This one chart shows all that is wrong with the economy and the middle class, and the task that will be faced by either President Barack Obama or Mitt Romney over the next four years.
Americans' idea of what their standard of living should be is based on the growth seen in the years following World War II through the early 1970s; that's the blue line in the chart. If that rate of growth had continued -- it averaged nearly 2.4% a year during that period -- GDP per capita (a proxy for wages) would be $63,500, 32% higher than it is now.
Instead, since 2001, average annual GDP per capita growth -- the red line in the chart -- has clocked in at a measly 0.7%. That returns us to a pace of growth not seen since just after the Civil War. What's worse, because of the impediments to the economy listed above, the growth rate could drop as low as 0.2%, a level last suffered in the 17th century, Gordon says.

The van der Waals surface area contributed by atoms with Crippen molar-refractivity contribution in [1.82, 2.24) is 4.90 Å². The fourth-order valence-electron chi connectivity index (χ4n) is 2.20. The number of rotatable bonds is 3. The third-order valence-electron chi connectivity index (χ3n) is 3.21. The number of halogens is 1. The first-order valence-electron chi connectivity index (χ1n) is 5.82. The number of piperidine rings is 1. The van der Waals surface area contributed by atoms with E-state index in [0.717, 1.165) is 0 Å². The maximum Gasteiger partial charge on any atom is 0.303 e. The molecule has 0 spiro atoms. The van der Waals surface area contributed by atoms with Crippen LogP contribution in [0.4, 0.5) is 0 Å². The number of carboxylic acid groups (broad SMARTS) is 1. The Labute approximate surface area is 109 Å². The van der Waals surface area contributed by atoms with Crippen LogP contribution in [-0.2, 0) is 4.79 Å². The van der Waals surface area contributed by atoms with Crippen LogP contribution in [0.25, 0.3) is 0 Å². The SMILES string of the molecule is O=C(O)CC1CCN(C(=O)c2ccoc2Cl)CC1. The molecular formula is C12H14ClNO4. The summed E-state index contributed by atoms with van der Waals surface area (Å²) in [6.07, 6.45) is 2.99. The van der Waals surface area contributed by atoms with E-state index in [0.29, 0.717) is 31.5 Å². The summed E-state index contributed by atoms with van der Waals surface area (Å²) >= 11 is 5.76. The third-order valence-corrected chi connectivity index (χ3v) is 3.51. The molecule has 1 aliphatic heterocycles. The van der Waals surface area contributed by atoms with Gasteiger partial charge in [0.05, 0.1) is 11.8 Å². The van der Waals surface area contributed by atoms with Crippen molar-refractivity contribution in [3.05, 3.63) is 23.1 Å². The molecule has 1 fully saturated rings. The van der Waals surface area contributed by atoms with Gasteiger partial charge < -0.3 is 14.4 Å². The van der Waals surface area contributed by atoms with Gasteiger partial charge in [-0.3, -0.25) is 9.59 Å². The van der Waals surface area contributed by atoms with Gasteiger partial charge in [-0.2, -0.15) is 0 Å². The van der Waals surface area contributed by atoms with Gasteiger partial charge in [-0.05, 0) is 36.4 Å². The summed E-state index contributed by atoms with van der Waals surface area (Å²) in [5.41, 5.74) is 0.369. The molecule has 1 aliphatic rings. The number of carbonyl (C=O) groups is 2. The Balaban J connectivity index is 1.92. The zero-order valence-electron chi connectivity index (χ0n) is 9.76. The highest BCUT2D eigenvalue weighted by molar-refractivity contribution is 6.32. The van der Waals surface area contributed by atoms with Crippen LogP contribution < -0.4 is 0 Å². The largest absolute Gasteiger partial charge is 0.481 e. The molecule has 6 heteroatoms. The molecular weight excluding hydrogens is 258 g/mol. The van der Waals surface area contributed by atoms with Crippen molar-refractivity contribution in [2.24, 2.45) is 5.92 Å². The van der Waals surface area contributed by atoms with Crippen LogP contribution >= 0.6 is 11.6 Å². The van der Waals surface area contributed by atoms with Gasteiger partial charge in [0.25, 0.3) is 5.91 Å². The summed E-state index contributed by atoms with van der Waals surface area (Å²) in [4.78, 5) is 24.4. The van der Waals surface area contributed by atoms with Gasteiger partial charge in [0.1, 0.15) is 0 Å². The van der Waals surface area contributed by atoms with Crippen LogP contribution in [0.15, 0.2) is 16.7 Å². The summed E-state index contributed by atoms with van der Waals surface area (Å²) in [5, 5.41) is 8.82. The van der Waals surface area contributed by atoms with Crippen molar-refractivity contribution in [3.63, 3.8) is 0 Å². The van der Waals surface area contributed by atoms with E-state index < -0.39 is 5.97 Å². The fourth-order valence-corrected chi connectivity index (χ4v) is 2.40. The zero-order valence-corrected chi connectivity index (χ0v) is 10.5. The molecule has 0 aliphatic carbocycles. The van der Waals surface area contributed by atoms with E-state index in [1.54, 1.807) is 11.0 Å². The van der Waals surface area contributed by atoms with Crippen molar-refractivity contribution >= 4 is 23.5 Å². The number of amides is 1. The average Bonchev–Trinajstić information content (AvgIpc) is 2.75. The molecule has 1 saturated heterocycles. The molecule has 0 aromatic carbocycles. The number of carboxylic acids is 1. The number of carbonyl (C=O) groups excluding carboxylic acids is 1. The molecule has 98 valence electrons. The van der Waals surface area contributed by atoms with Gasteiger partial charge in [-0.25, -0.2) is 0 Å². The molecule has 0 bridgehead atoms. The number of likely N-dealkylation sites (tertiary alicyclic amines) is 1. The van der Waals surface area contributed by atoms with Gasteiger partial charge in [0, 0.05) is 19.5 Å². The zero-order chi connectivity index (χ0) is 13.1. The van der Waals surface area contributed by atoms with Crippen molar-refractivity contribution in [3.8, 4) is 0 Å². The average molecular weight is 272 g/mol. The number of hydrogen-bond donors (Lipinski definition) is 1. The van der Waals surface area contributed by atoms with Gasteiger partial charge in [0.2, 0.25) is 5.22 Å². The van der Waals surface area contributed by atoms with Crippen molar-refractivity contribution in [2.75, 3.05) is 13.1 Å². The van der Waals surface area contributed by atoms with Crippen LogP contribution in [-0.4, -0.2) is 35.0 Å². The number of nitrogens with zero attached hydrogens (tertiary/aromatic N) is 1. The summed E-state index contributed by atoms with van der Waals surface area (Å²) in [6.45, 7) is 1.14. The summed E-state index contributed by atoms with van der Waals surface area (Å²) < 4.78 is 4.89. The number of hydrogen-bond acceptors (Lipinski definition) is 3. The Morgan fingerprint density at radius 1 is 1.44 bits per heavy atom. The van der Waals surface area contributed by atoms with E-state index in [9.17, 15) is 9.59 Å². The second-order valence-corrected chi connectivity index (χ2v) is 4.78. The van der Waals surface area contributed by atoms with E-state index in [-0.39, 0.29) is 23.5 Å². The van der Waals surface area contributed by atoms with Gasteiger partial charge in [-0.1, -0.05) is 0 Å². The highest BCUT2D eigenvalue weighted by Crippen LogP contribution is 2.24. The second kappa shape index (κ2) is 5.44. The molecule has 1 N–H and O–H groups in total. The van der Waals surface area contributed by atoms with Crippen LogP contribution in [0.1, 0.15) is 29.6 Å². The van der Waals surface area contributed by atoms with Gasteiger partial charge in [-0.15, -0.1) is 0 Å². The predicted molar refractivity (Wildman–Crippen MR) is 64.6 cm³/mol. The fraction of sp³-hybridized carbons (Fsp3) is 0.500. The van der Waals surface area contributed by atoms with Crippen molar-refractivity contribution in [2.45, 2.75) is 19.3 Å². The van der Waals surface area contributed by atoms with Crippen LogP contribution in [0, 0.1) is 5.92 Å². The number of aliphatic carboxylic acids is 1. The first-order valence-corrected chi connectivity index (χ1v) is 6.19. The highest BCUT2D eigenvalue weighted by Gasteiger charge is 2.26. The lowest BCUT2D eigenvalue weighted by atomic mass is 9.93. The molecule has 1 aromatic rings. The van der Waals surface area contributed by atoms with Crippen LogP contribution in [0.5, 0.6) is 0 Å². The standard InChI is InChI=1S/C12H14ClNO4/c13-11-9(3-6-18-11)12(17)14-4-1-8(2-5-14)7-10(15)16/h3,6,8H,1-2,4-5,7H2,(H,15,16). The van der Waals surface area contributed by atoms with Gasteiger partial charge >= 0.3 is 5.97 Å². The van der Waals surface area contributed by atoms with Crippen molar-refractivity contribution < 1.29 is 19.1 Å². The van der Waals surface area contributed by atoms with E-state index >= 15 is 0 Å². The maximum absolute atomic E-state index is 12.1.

For the middle class to prosper again, labor productivity and GDP per capita must reaccelerate.
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As long as we have two imbeciles running the economy like Bernache and Obama, we are in deep trouble. 6 trillion in new debt, 56% more printed money (M2) in under 4 years, far more unemployed, and the democrats trying to tax, spend, borrow and print our way to prosperity... This will not end well. We cannot have 47% leeching off the rest of us.
6 trillion in new Obama debt is about 75,000 per family. I can see supporting Obama if you got that much. If however, your children and grand children will be asked to pay for his spending, you would have to be insane, stupid or a Marxist to vote for him...